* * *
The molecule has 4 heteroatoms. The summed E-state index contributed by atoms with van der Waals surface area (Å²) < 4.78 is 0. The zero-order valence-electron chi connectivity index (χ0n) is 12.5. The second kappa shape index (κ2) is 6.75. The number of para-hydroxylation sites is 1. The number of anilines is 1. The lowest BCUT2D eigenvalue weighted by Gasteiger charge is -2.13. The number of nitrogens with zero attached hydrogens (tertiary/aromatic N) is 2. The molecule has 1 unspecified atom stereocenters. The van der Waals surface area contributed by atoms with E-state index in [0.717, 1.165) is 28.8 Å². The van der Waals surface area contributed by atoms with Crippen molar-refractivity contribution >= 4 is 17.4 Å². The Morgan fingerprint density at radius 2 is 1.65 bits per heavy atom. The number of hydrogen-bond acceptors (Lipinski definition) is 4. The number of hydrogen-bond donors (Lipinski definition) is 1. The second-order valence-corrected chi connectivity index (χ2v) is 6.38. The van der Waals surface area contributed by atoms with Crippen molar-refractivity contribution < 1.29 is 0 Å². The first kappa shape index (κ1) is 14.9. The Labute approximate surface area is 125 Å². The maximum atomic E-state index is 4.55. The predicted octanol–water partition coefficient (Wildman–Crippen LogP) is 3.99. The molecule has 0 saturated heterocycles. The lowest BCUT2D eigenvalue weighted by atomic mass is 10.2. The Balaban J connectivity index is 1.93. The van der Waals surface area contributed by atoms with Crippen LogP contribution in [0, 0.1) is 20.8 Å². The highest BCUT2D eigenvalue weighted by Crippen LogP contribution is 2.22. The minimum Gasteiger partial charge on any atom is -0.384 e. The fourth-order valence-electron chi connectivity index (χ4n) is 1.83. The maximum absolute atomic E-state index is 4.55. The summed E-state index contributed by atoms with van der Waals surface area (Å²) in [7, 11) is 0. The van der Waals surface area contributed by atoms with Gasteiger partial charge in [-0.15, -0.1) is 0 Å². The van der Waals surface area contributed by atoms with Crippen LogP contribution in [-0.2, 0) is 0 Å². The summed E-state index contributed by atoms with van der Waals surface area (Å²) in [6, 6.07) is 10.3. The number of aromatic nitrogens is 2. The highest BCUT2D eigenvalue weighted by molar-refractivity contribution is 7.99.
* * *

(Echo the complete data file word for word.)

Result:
The molecule has 4 heteroatoms. The summed E-state index contributed by atoms with van der Waals surface area (Å²) < 4.78 is 0. The zero-order valence-electron chi connectivity index (χ0n) is 12.5. The second kappa shape index (κ2) is 6.75. The number of para-hydroxylation sites is 1. The number of anilines is 1. The lowest BCUT2D eigenvalue weighted by Gasteiger charge is -2.13. The number of nitrogens with zero attached hydrogens (tertiary/aromatic N) is 2. The molecule has 1 unspecified atom stereocenters. The van der Waals surface area contributed by atoms with E-state index in [0.717, 1.165) is 28.8 Å². The van der Waals surface area contributed by atoms with Crippen molar-refractivity contribution >= 4 is 17.4 Å². The Morgan fingerprint density at radius 2 is 1.65 bits per heavy atom. The number of hydrogen-bond acceptors (Lipinski definition) is 4. The number of hydrogen-bond donors (Lipinski definition) is 1. The second-order valence-corrected chi connectivity index (χ2v) is 6.38. The van der Waals surface area contributed by atoms with Crippen molar-refractivity contribution < 1.29 is 0 Å². The first kappa shape index (κ1) is 14.9. The Labute approximate surface area is 125 Å². The maximum atomic E-state index is 4.55. The predicted octanol–water partition coefficient (Wildman–Crippen LogP) is 3.99. The molecule has 0 saturated heterocycles. The lowest BCUT2D eigenvalue weighted by atomic mass is 10.2. The Balaban J connectivity index is 1.93. The van der Waals surface area contributed by atoms with Crippen LogP contribution in [0, 0.1) is 20.8 Å². The highest BCUT2D eigenvalue weighted by Crippen LogP contribution is 2.22. The minimum Gasteiger partial charge on any atom is -0.384 e. The fourth-order valence-electron chi connectivity index (χ4n) is 1.83. The maximum absolute atomic E-state index is 4.55. The summed E-state index contributed by atoms with van der Waals surface area (Å²) in [7, 11) is 0. The van der Waals surface area contributed by atoms with Gasteiger partial charge in [-0.15, -0.1) is 0 Å². The van der Waals surface area contributed by atoms with Crippen LogP contribution in [-0.2, 0) is 0 Å². The summed E-state index contributed by atoms with van der Waals surface area (Å²) in [6, 6.07) is 10.3. The number of aromatic nitrogens is 2. The highest BCUT2D eigenvalue weighted by molar-refractivity contribution is 7.99.